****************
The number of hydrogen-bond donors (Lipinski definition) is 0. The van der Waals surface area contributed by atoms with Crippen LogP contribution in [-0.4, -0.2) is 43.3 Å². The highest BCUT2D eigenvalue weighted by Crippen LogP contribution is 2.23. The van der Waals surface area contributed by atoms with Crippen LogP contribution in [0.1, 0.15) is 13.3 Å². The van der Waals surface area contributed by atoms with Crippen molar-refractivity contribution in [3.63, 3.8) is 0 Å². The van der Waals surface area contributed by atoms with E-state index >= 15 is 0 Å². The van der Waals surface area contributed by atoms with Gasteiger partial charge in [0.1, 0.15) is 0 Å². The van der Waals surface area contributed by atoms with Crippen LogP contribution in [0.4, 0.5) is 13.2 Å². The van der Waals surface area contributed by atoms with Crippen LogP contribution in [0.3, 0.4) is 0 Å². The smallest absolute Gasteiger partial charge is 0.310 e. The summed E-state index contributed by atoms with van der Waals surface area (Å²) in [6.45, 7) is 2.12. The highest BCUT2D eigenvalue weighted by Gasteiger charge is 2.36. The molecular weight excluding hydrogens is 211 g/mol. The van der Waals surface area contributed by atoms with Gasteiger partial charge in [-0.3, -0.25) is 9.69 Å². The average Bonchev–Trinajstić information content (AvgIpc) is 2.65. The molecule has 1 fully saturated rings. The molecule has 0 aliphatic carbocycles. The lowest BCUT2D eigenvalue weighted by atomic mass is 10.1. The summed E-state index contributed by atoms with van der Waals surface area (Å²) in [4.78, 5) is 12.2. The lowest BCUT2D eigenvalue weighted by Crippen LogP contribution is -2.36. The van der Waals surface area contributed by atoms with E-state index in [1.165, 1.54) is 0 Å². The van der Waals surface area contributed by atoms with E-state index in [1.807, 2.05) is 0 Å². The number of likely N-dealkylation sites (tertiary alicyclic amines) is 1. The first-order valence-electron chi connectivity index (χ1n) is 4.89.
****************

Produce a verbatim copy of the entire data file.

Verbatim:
The number of hydrogen-bond donors (Lipinski definition) is 0. The van der Waals surface area contributed by atoms with Crippen LogP contribution in [-0.4, -0.2) is 43.3 Å². The highest BCUT2D eigenvalue weighted by Crippen LogP contribution is 2.23. The van der Waals surface area contributed by atoms with Crippen LogP contribution in [0.1, 0.15) is 13.3 Å². The van der Waals surface area contributed by atoms with Crippen molar-refractivity contribution in [3.63, 3.8) is 0 Å². The van der Waals surface area contributed by atoms with E-state index >= 15 is 0 Å². The van der Waals surface area contributed by atoms with Gasteiger partial charge in [0.1, 0.15) is 0 Å². The van der Waals surface area contributed by atoms with Crippen LogP contribution in [0.4, 0.5) is 13.2 Å². The van der Waals surface area contributed by atoms with Crippen LogP contribution in [0.3, 0.4) is 0 Å². The smallest absolute Gasteiger partial charge is 0.310 e. The summed E-state index contributed by atoms with van der Waals surface area (Å²) in [6.45, 7) is 2.12. The highest BCUT2D eigenvalue weighted by Gasteiger charge is 2.36. The molecular weight excluding hydrogens is 211 g/mol. The van der Waals surface area contributed by atoms with Gasteiger partial charge in [-0.3, -0.25) is 9.69 Å². The average Bonchev–Trinajstić information content (AvgIpc) is 2.65. The molecule has 1 fully saturated rings. The molecule has 0 aliphatic carbocycles. The lowest BCUT2D eigenvalue weighted by atomic mass is 10.1. The summed E-state index contributed by atoms with van der Waals surface area (Å²) in [4.78, 5) is 12.2. The lowest BCUT2D eigenvalue weighted by Crippen LogP contribution is -2.36. The van der Waals surface area contributed by atoms with E-state index in [1.165, 1.54) is 0 Å². The van der Waals surface area contributed by atoms with E-state index in [1.807, 2.05) is 0 Å². The number of likely N-dealkylation sites (tertiary alicyclic amines) is 1. The first-order valence-electron chi connectivity index (χ1n) is 4.89.